Typically, it's a serious movie that says something about the human condition or the sorry state of the world in which we live. That's definitely been the story in recent years. "Crash" certainly fit that description as did "Million Dollar Baby" and "Lord of the Rings: The Return of the King." And although "Chicago" was a musical, it was a serious musical about murder and justice and the media. "A Beautiful Mind," of course, was exactly the right sort of serious drama to be voted best picture. And while "Gladiator" was certainly a historical epic, its storyline did deal with serious issues like freedom and slavery.

The comedy problem is one that Academy voters wouldn't have to deal with if they created a best musical or comedy category like the Golden Globes does. That would eliminate in one full swoop the issue of serious versus funny. But considering how slow the Academy is when it comes to making changes, that's not likely to happen anytime soon. As a result, the movie whose name is going to be in that best picture envelope Monday night is probably not going to be a comedy.

Of course, that thinking could also turn out to be wrong. "Sunshine" could somehow manage to overcome the anti-comedy bias that the Academy's demonstrated for many years and that previous acclaimed comedies with serious overtones like "Sideways" failed to get past. But to do that it also would have to fly in the face of some other conventional wisdom about best picture winners. In a nutshell, many insiders believe you need nominations for best directing and best film editing to pull off a best picture win -- and "Sunshine" has neither of these.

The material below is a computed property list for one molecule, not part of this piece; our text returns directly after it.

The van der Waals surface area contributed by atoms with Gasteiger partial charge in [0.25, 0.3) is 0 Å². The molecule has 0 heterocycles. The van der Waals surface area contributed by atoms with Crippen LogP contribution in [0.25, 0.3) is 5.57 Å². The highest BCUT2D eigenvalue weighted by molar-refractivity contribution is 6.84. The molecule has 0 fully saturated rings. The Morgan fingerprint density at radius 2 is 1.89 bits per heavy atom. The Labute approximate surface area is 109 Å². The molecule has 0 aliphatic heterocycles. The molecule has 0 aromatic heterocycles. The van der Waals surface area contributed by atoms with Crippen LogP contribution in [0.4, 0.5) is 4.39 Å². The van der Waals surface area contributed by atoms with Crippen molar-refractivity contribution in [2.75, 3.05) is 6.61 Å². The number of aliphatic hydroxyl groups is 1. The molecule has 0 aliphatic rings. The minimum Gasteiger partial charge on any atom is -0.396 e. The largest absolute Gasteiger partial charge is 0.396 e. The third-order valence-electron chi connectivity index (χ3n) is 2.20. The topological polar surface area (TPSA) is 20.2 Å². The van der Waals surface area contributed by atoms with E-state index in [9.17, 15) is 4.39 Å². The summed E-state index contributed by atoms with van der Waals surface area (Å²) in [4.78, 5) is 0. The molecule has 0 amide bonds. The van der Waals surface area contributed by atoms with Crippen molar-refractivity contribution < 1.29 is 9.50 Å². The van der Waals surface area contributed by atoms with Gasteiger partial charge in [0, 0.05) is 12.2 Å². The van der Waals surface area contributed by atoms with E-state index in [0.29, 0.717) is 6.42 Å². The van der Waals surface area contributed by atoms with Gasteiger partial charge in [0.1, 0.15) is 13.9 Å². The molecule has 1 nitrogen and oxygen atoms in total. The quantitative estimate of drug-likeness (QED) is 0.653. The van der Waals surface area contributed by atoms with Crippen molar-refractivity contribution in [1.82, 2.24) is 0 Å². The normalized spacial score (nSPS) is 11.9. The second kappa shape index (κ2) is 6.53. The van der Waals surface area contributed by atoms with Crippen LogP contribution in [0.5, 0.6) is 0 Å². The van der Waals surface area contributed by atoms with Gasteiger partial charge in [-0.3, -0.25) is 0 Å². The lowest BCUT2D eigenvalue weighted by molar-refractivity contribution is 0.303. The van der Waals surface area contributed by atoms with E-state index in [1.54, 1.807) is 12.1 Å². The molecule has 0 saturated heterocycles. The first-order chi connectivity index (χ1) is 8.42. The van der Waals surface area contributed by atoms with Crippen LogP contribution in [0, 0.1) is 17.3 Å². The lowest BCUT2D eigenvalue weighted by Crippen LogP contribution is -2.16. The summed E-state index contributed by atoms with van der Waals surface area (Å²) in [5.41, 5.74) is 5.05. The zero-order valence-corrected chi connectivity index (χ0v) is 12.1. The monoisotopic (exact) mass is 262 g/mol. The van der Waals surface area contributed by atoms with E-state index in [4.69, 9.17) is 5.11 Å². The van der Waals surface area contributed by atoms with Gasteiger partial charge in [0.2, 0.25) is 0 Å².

On the film editing front, no movie has won best picture since "Ordinary People" in 1981 without having also had a film editing nod. It's hard to say whether this is just mere coincidence or whether there really is a solid connection between these two races, but it certainly would appear that a film is in a better position to win best picture if it has an editing nom. That's the happy position that "Babel" and "The Departed" are in this year, being the only two best picture nominees that also are up for film editing honors.

For years best picture and best directing wins have tended to match up on the premise that it takes great directing to make a great movie. If we go back to 2000 and look at who won the Directors Guild of America's award and who won the best picture Oscar we find that in four of those six years it was the same film. In 2005 the DGA honored Clint Eastwood for "Million Dollar Baby" and the Academy named it best picture while SAG voted for "Sideways" and the PGA applauded "The Aviator." In 2004 all four groups went for "Rings" and in 2003 they all celebrated "Chicago." In 2002 the DGA and the Academy voted for "A Beautiful Mind" while SAG called "Gosford Park" the best and the PGA honored "Moulin Rouge."

This year, of course, "Sunshine" directors Jonathan Dayton and Valerie Faris were nominated in the DGA race, but the winner was Martin Scorsese for "The Departed." Newcomers Dayton and Faris weren't nominated by the Academy directors' branch so there's no best directing-best picture combination possible for "Sunshine." Again, that's not to say that a film can't win without a directing nom, but it's certainly more comfortable to be in the race and have one.

Taking all of that into account, all we can really say about "Sunshine" is that it may or may not win best picture -- and that's not going to win you any Oscar pool money! Moreover, that also seems to be the case to varying degrees with the other four nominees. In each case you can point to signs that suggest victory as well as signs that could mean defeat.

"Departed," for instance, has those helpful film editing and directing nominations to its credit. In fact, Martin Scorsese's DGA win is widely expected to be echoed by the Academy directors' branch. Normally, you'd say this would make "Departed" the favorite to win best picture. But the buzz since the DGA honored Scorsese has been that Academy members will do the same but leave it at that. In other words, they'll conclude that what Scorsese really wants is to win best director and if they do that they can feel free to split their vote and give best picture to somebody else. But to whom?